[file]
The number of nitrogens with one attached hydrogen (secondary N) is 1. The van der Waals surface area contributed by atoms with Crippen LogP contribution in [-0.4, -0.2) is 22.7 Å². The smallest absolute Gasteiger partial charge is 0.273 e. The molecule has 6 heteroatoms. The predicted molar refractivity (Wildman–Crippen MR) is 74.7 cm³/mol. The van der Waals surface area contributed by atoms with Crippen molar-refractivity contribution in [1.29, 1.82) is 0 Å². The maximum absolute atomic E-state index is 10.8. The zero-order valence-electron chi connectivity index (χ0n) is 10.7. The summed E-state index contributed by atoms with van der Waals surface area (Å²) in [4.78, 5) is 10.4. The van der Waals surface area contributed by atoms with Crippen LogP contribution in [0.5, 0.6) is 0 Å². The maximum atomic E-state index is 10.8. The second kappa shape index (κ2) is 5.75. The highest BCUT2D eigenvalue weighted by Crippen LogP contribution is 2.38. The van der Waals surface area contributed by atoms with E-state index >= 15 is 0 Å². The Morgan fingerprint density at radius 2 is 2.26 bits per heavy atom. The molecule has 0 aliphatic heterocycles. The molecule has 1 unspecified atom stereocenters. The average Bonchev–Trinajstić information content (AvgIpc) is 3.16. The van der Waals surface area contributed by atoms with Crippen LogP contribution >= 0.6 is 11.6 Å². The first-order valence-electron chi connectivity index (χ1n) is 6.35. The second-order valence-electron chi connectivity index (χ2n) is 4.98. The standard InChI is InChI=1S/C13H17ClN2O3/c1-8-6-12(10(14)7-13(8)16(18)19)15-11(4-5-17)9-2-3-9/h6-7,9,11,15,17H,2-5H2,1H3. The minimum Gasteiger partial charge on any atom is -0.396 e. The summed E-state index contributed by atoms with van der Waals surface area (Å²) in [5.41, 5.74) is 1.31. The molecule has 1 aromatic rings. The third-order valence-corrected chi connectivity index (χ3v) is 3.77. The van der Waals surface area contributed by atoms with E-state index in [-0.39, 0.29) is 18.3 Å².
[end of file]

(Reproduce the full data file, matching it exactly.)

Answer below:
The number of nitrogens with one attached hydrogen (secondary N) is 1. The van der Waals surface area contributed by atoms with Crippen LogP contribution in [-0.4, -0.2) is 22.7 Å². The smallest absolute Gasteiger partial charge is 0.273 e. The molecule has 6 heteroatoms. The predicted molar refractivity (Wildman–Crippen MR) is 74.7 cm³/mol. The van der Waals surface area contributed by atoms with Crippen molar-refractivity contribution in [1.29, 1.82) is 0 Å². The maximum absolute atomic E-state index is 10.8. The zero-order valence-electron chi connectivity index (χ0n) is 10.7. The summed E-state index contributed by atoms with van der Waals surface area (Å²) in [4.78, 5) is 10.4. The van der Waals surface area contributed by atoms with Crippen LogP contribution in [0.5, 0.6) is 0 Å². The maximum atomic E-state index is 10.8. The second kappa shape index (κ2) is 5.75. The highest BCUT2D eigenvalue weighted by Crippen LogP contribution is 2.38. The van der Waals surface area contributed by atoms with E-state index >= 15 is 0 Å². The Morgan fingerprint density at radius 2 is 2.26 bits per heavy atom. The molecule has 0 aliphatic heterocycles. The molecule has 1 unspecified atom stereocenters. The average Bonchev–Trinajstić information content (AvgIpc) is 3.16. The van der Waals surface area contributed by atoms with Crippen LogP contribution >= 0.6 is 11.6 Å². The first-order valence-electron chi connectivity index (χ1n) is 6.35. The second-order valence-electron chi connectivity index (χ2n) is 4.98. The standard InChI is InChI=1S/C13H17ClN2O3/c1-8-6-12(10(14)7-13(8)16(18)19)15-11(4-5-17)9-2-3-9/h6-7,9,11,15,17H,2-5H2,1H3. The minimum Gasteiger partial charge on any atom is -0.396 e. The summed E-state index contributed by atoms with van der Waals surface area (Å²) in [5.41, 5.74) is 1.31. The molecule has 1 aromatic rings. The third-order valence-corrected chi connectivity index (χ3v) is 3.77. The van der Waals surface area contributed by atoms with E-state index in [-0.39, 0.29) is 18.3 Å².